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CA and spalted wood (Read 724 times)
 
Jenny Trice
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CA and spalted wood
Jan 5th, 2018 at 8:42am
 
I am working on a bowl made from spalted birch.  I rough turned it, did a DNA soak and had it in a bag for a few weeks.  Now it is out of the bag and daily weights indicate it is pretty dry so I am ready to finish turn it.  Typical of spalted wood, it seems to need a little stabilization/fill.

My question here is the use of CA glue.  I am not a big fan of CA because I have some sensitivity to it.  However, it seems like the right thing for this purpose.  I have read about people taking the thin CA and coating a surface to stabilize it. 

Can someone give me more detail about the procedure of using CA for this application.  I'm assuming this is applied on the lathe?  How deep does it penetrate?  One or multiple coats?  When is the best time to apply it, when almost finished or before final turning?  How long should it be left to dry?  Does it totally fill the small 'holes'?  Any other thoughts or suggestions?  Alternatives to CA for this purpose?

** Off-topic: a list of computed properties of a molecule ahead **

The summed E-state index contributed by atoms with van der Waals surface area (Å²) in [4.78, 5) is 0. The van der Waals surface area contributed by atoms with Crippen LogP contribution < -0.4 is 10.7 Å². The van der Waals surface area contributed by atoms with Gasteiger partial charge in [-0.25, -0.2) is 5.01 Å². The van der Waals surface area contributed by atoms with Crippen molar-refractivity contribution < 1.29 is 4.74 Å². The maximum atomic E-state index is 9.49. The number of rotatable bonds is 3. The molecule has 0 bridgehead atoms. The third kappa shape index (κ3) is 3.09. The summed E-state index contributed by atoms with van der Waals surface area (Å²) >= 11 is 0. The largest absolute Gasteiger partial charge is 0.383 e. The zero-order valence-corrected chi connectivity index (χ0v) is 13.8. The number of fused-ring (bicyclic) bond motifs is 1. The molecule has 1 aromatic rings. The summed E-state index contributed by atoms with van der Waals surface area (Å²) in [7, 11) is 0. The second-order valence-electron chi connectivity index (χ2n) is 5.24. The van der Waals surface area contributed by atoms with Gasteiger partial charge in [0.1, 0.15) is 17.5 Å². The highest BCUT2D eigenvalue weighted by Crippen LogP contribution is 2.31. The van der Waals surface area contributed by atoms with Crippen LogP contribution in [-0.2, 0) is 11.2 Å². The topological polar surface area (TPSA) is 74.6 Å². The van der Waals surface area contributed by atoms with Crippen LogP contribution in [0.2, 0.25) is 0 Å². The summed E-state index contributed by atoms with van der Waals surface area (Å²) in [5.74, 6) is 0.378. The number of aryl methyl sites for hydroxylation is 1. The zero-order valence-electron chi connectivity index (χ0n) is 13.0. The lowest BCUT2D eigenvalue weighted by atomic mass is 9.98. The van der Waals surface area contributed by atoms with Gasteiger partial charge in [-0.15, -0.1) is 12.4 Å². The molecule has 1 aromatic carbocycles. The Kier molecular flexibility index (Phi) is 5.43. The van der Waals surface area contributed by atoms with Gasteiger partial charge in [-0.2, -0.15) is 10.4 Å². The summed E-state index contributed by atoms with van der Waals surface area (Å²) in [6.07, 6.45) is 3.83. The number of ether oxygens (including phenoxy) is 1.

Thanks in advance for your shared wisdom  Smiley
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Al Wasser
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Re: CA and spalted wood
Reply #1 - Jan 5th, 2018 at 10:51am
 
If you go to CA you will probably have finish it with CA due to the staining that happens if you only spot treat it.  Before going to CA try some cheep rattle can lacquer.  Spray it heavily and let it dry.  Then use a sharp gouge and pretty high speed to get it to the point that sanding will do the job.  You may need to treat it more than once.
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robo_hippy
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Re: CA and spalted wood
Reply #2 - Jan 5th, 2018 at 11:22am
 
A lot can depend on the particular piece of wood. If the cuts from when you roughed it out are fairly clean, then I wouldn't worry about stabilizing it. Spalting, which is part of the process of turning good wood into compost, stops when the wood is dry. If tear out is pretty minimal, some times just doing several coats of 'Danish' type penetrating oils can help enough. There is a product called Cactus Juice which is a stabilizer, but I don't know anything about it. There is MinWax wood hardener which is a penetrating type product which also helps, and you need several coats until it stops sucking it up. Most of these will darken the color of the wood.

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robert baccus
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Re: CA and spalted wood
Reply #3 - Jan 5th, 2018 at 9:49pm